Building structures are not entirely static, as they are designed to deflect and move under various loading conditions such as live loads, wind loads, and seismic loads. Some movement locations such as building expansion joints, cladding expansion joints, and curtainwall stack joints are typically well defined by the architectural design of the building. In many instances, however, the movement of a building structure occurs at more subtle interface and transition conditions that are not always clearly defined architecturally. Determining the location of this movement can become increasingly complex with unitized and panelized wall systems in seismic areas that have airtightness requirements.

This presentation provides background on how building structures move and the impact that movement has on enclosure systems and their geometry. This presentation also suggests design approaches for identifying the building movement locations to address control layer continuity.

Brad Carmichael, PE, CPHC

4EA Building Science | Seattle, WA

Brad Carmichael has been consulting on building enclosures throughout North America for more than 15 years; his work has included complex new construction and rehabilitation projects. He is passionate about good design and the role it can play in social and environmental stewardship. He believes that durable and efficient building enclosures are critical for a built environment that is low consumption and long lasting.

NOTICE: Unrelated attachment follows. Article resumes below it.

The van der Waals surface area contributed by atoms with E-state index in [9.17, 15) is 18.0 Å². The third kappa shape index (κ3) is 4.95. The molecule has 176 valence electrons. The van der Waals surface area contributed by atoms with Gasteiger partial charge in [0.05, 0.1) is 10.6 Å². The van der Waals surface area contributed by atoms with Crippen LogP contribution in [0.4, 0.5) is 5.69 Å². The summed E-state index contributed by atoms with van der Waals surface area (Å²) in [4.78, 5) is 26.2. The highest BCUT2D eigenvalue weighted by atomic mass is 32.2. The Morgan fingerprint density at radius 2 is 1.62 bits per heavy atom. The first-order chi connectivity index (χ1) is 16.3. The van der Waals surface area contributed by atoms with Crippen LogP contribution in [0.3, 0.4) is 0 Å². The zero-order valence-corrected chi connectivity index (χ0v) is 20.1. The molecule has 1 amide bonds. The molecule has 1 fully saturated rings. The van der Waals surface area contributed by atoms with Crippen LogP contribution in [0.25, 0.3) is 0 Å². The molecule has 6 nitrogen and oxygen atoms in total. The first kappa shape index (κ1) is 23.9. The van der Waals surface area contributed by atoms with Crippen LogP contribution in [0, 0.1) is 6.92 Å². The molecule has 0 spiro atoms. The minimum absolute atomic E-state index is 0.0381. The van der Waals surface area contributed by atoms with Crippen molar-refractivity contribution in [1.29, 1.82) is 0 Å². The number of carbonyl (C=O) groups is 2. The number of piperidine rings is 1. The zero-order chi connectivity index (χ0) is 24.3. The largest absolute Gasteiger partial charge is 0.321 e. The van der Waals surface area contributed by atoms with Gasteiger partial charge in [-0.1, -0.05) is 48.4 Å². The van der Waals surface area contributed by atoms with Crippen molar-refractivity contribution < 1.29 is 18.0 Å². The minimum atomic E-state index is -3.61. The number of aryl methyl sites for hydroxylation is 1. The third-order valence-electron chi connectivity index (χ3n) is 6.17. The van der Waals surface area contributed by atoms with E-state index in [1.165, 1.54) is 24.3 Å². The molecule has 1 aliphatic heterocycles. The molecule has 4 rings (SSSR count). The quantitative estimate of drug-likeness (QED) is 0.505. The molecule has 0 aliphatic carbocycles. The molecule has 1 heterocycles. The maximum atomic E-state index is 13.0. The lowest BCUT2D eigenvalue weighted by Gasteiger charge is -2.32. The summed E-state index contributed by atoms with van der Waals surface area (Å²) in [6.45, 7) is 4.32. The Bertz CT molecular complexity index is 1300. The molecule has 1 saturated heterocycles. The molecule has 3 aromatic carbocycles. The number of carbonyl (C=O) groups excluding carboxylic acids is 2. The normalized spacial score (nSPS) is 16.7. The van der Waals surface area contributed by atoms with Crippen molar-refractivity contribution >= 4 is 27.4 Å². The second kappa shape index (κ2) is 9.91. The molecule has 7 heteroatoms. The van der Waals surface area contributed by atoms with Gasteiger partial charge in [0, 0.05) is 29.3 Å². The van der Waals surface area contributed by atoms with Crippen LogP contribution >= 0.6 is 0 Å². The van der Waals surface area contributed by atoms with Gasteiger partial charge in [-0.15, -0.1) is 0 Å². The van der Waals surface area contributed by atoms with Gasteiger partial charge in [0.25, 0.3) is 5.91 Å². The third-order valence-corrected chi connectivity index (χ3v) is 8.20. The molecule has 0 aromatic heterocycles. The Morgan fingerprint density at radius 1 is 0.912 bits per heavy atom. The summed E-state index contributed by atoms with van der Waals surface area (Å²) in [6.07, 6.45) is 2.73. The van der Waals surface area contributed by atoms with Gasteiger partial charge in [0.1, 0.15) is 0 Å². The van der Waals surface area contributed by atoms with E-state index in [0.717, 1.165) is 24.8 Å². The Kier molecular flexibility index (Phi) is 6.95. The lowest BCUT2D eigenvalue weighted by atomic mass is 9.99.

Air Barriers, Vapor Barriers, and Water-Resistive Barriers Are the Same—Right? (Wrong!)

People use the terms “weather barrier,” “vapor barrier,” “air barrier,” and “water-resistive barrier” interchangeably, which results in confusion in the industry. For example, design professionals may be critical of the water vapor transmission rate of a barrier material when the real problem is the air control area. To address this confusion, the presenter explains that the industry should first define these barrier terms as functions and then look at materials to determine whether they can provide the intended function. Proper understanding of these terms and what their function is in a building enclosure is becoming more critical as we move to higher-performing buildings.

Laverne Dalgleish

Air Barrier Association of America | Walpole, MA

Laverne Dalgleish has spent most of his life in the construction business. As the executive director of the Air Barrier Association of America (ABAA), he has been involved in all their research projects, starting with a major one to demonstrate the energy savings of airtight buildings. Dalgleish is the coordinator for developing material specifications for air and water-resistive barriers and test methods to determine the material properties. As the developer of ABAA’s Site Quality Assurance Program, he saw the problems caused by water intrusion and poor workmanship.

Wind Resistance of Standing Seam Roofs and Their Interaction with Roof-Mounted Solar Panels